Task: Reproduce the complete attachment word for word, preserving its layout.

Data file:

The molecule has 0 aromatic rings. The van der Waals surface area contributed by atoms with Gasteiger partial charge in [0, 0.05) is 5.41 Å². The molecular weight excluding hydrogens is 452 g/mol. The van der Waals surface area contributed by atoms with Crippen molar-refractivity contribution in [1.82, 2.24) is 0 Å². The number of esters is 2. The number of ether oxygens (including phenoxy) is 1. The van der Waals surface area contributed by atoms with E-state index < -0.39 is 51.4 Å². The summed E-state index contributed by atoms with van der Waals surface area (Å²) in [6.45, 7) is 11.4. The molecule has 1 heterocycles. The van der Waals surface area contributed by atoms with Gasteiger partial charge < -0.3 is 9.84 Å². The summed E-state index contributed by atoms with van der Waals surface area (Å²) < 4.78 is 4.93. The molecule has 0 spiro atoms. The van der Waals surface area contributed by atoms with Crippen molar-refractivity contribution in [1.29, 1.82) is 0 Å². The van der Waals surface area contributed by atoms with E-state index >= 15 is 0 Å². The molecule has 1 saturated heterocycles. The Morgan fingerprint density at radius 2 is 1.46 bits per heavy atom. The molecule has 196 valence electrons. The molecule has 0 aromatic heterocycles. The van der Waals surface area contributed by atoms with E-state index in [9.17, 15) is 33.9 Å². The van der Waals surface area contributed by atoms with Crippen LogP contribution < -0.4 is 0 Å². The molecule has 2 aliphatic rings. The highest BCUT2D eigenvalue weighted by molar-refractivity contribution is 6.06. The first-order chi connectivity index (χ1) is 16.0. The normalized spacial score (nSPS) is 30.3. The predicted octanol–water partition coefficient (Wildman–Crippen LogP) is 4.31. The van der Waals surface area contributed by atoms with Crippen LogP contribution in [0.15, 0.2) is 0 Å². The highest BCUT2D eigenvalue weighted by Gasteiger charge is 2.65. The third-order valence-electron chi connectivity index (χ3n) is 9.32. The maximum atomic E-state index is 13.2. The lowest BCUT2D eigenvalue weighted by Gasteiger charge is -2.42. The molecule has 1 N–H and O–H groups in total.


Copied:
The molecule has 0 aromatic rings. The van der Waals surface area contributed by atoms with Gasteiger partial charge in [0, 0.05) is 5.41 Å². The molecular weight excluding hydrogens is 452 g/mol. The van der Waals surface area contributed by atoms with Crippen molar-refractivity contribution in [1.82, 2.24) is 0 Å². The number of esters is 2. The number of ether oxygens (including phenoxy) is 1. The van der Waals surface area contributed by atoms with E-state index < -0.39 is 51.4 Å². The summed E-state index contributed by atoms with van der Waals surface area (Å²) in [6.45, 7) is 11.4. The molecule has 1 heterocycles. The van der Waals surface area contributed by atoms with Gasteiger partial charge < -0.3 is 9.84 Å². The summed E-state index contributed by atoms with van der Waals surface area (Å²) < 4.78 is 4.93. The molecule has 0 spiro atoms. The van der Waals surface area contributed by atoms with Crippen molar-refractivity contribution in [1.29, 1.82) is 0 Å². The van der Waals surface area contributed by atoms with E-state index >= 15 is 0 Å². The molecule has 1 saturated heterocycles. The Morgan fingerprint density at radius 2 is 1.46 bits per heavy atom. The molecule has 196 valence electrons. The molecule has 0 aromatic heterocycles. The van der Waals surface area contributed by atoms with E-state index in [9.17, 15) is 33.9 Å². The van der Waals surface area contributed by atoms with Crippen LogP contribution < -0.4 is 0 Å². The molecule has 2 aliphatic rings. The highest BCUT2D eigenvalue weighted by molar-refractivity contribution is 6.06. The first-order chi connectivity index (χ1) is 16.0. The normalized spacial score (nSPS) is 30.3. The predicted octanol–water partition coefficient (Wildman–Crippen LogP) is 4.31. The van der Waals surface area contributed by atoms with Crippen LogP contribution in [0.15, 0.2) is 0 Å². The highest BCUT2D eigenvalue weighted by Gasteiger charge is 2.65. The third-order valence-electron chi connectivity index (χ3n) is 9.32. The maximum atomic E-state index is 13.2. The lowest BCUT2D eigenvalue weighted by Gasteiger charge is -2.42. The molecule has 1 N–H and O–H groups in total.